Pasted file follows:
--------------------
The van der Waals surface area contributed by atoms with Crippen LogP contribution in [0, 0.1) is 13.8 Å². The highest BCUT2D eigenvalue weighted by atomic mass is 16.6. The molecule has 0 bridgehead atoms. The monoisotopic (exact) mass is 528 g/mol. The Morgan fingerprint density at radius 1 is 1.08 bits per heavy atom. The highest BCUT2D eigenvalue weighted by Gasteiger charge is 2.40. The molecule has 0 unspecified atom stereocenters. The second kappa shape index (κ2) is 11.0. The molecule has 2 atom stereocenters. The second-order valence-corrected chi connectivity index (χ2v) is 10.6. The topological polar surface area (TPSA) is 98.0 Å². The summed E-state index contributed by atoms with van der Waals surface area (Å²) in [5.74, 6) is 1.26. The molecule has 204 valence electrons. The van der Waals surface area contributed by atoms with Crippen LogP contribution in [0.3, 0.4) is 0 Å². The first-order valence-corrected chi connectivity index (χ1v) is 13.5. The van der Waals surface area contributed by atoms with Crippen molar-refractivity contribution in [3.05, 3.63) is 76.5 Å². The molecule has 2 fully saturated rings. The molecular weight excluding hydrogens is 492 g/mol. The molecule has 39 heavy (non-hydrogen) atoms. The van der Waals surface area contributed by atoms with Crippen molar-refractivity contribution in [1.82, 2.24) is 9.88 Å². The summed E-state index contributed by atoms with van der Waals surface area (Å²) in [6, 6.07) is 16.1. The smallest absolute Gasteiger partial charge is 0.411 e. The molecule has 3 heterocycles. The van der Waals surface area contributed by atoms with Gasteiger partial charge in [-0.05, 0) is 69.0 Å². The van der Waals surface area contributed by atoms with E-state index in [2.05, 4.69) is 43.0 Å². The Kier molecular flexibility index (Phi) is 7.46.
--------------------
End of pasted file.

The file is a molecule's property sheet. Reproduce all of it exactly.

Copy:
The van der Waals surface area contributed by atoms with Crippen LogP contribution in [0, 0.1) is 13.8 Å². The highest BCUT2D eigenvalue weighted by atomic mass is 16.6. The molecule has 0 bridgehead atoms. The monoisotopic (exact) mass is 528 g/mol. The Morgan fingerprint density at radius 1 is 1.08 bits per heavy atom. The highest BCUT2D eigenvalue weighted by Gasteiger charge is 2.40. The molecule has 0 unspecified atom stereocenters. The second kappa shape index (κ2) is 11.0. The molecule has 2 atom stereocenters. The second-order valence-corrected chi connectivity index (χ2v) is 10.6. The topological polar surface area (TPSA) is 98.0 Å². The summed E-state index contributed by atoms with van der Waals surface area (Å²) in [5.74, 6) is 1.26. The molecule has 204 valence electrons. The van der Waals surface area contributed by atoms with Crippen LogP contribution in [0.3, 0.4) is 0 Å². The first-order valence-corrected chi connectivity index (χ1v) is 13.5. The van der Waals surface area contributed by atoms with Crippen molar-refractivity contribution in [3.05, 3.63) is 76.5 Å². The molecule has 2 fully saturated rings. The molecular weight excluding hydrogens is 492 g/mol. The molecule has 39 heavy (non-hydrogen) atoms. The van der Waals surface area contributed by atoms with Crippen molar-refractivity contribution in [1.82, 2.24) is 9.88 Å². The summed E-state index contributed by atoms with van der Waals surface area (Å²) in [6, 6.07) is 16.1. The smallest absolute Gasteiger partial charge is 0.411 e. The molecule has 3 heterocycles. The van der Waals surface area contributed by atoms with Gasteiger partial charge in [-0.05, 0) is 69.0 Å². The van der Waals surface area contributed by atoms with E-state index in [2.05, 4.69) is 43.0 Å². The Kier molecular flexibility index (Phi) is 7.46.